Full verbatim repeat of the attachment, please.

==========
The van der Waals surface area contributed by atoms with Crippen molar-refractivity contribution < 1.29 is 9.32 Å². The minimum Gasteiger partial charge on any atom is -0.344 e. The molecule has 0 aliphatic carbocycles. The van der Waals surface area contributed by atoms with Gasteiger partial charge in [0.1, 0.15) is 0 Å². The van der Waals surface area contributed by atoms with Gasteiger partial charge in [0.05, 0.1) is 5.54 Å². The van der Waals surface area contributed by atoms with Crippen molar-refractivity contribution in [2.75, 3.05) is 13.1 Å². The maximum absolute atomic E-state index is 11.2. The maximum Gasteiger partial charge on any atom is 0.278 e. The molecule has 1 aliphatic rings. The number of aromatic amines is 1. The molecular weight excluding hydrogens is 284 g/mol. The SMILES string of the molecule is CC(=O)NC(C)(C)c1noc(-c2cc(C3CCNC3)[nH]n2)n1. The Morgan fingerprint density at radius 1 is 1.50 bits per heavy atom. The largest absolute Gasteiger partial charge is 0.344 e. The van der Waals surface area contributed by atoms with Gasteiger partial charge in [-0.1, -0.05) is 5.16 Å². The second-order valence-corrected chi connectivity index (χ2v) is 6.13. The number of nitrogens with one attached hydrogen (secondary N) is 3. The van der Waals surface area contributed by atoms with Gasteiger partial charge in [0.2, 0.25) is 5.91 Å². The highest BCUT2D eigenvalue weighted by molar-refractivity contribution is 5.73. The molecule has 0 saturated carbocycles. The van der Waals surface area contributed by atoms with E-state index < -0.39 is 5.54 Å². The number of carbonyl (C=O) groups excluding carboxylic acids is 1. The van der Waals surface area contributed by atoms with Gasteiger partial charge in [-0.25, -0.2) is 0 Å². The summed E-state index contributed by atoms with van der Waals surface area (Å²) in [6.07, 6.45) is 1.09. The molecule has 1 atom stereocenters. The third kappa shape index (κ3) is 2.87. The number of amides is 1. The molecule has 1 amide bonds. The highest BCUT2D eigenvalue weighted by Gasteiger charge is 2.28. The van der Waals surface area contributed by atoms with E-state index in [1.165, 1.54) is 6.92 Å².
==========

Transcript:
The van der Waals surface area contributed by atoms with Crippen molar-refractivity contribution < 1.29 is 9.32 Å². The minimum Gasteiger partial charge on any atom is -0.344 e. The molecule has 0 aliphatic carbocycles. The van der Waals surface area contributed by atoms with Gasteiger partial charge in [0.1, 0.15) is 0 Å². The van der Waals surface area contributed by atoms with Gasteiger partial charge in [0.05, 0.1) is 5.54 Å². The van der Waals surface area contributed by atoms with Crippen molar-refractivity contribution in [2.75, 3.05) is 13.1 Å². The maximum absolute atomic E-state index is 11.2. The maximum Gasteiger partial charge on any atom is 0.278 e. The molecule has 1 aliphatic rings. The number of aromatic amines is 1. The molecular weight excluding hydrogens is 284 g/mol. The SMILES string of the molecule is CC(=O)NC(C)(C)c1noc(-c2cc(C3CCNC3)[nH]n2)n1. The Morgan fingerprint density at radius 1 is 1.50 bits per heavy atom. The largest absolute Gasteiger partial charge is 0.344 e. The van der Waals surface area contributed by atoms with Gasteiger partial charge in [-0.1, -0.05) is 5.16 Å². The second-order valence-corrected chi connectivity index (χ2v) is 6.13. The number of nitrogens with one attached hydrogen (secondary N) is 3. The van der Waals surface area contributed by atoms with Gasteiger partial charge in [0.2, 0.25) is 5.91 Å². The highest BCUT2D eigenvalue weighted by molar-refractivity contribution is 5.73. The molecule has 0 saturated carbocycles. The van der Waals surface area contributed by atoms with E-state index < -0.39 is 5.54 Å². The number of carbonyl (C=O) groups excluding carboxylic acids is 1. The van der Waals surface area contributed by atoms with Gasteiger partial charge in [-0.25, -0.2) is 0 Å². The summed E-state index contributed by atoms with van der Waals surface area (Å²) in [6.07, 6.45) is 1.09. The molecule has 1 atom stereocenters. The third kappa shape index (κ3) is 2.87. The number of amides is 1. The molecule has 1 amide bonds. The highest BCUT2D eigenvalue weighted by Gasteiger charge is 2.28. The van der Waals surface area contributed by atoms with E-state index in [1.165, 1.54) is 6.92 Å².